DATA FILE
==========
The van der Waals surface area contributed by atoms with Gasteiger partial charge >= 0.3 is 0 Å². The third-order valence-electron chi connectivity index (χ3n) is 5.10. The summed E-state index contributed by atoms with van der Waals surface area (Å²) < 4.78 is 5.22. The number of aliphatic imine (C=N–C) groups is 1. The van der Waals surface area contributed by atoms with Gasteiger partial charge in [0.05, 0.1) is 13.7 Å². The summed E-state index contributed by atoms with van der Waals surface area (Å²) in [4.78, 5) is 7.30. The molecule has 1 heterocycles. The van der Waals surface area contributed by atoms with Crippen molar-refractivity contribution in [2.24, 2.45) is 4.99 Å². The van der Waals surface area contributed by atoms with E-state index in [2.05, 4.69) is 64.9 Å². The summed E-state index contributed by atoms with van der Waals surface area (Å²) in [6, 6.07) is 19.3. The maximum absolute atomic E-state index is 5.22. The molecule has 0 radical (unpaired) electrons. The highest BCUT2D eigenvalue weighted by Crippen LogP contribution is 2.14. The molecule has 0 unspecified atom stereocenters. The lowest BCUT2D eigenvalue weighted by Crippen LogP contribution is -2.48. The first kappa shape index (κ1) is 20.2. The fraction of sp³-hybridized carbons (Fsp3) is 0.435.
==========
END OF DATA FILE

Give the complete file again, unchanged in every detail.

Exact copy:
The van der Waals surface area contributed by atoms with Gasteiger partial charge >= 0.3 is 0 Å². The third-order valence-electron chi connectivity index (χ3n) is 5.10. The summed E-state index contributed by atoms with van der Waals surface area (Å²) < 4.78 is 5.22. The number of aliphatic imine (C=N–C) groups is 1. The van der Waals surface area contributed by atoms with Gasteiger partial charge in [0.05, 0.1) is 13.7 Å². The summed E-state index contributed by atoms with van der Waals surface area (Å²) in [4.78, 5) is 7.30. The molecule has 1 heterocycles. The van der Waals surface area contributed by atoms with Crippen molar-refractivity contribution in [2.24, 2.45) is 4.99 Å². The van der Waals surface area contributed by atoms with E-state index in [2.05, 4.69) is 64.9 Å². The summed E-state index contributed by atoms with van der Waals surface area (Å²) in [6, 6.07) is 19.3. The maximum absolute atomic E-state index is 5.22. The molecule has 0 radical (unpaired) electrons. The highest BCUT2D eigenvalue weighted by Crippen LogP contribution is 2.14. The molecule has 0 unspecified atom stereocenters. The lowest BCUT2D eigenvalue weighted by Crippen LogP contribution is -2.48. The first kappa shape index (κ1) is 20.2. The fraction of sp³-hybridized carbons (Fsp3) is 0.435.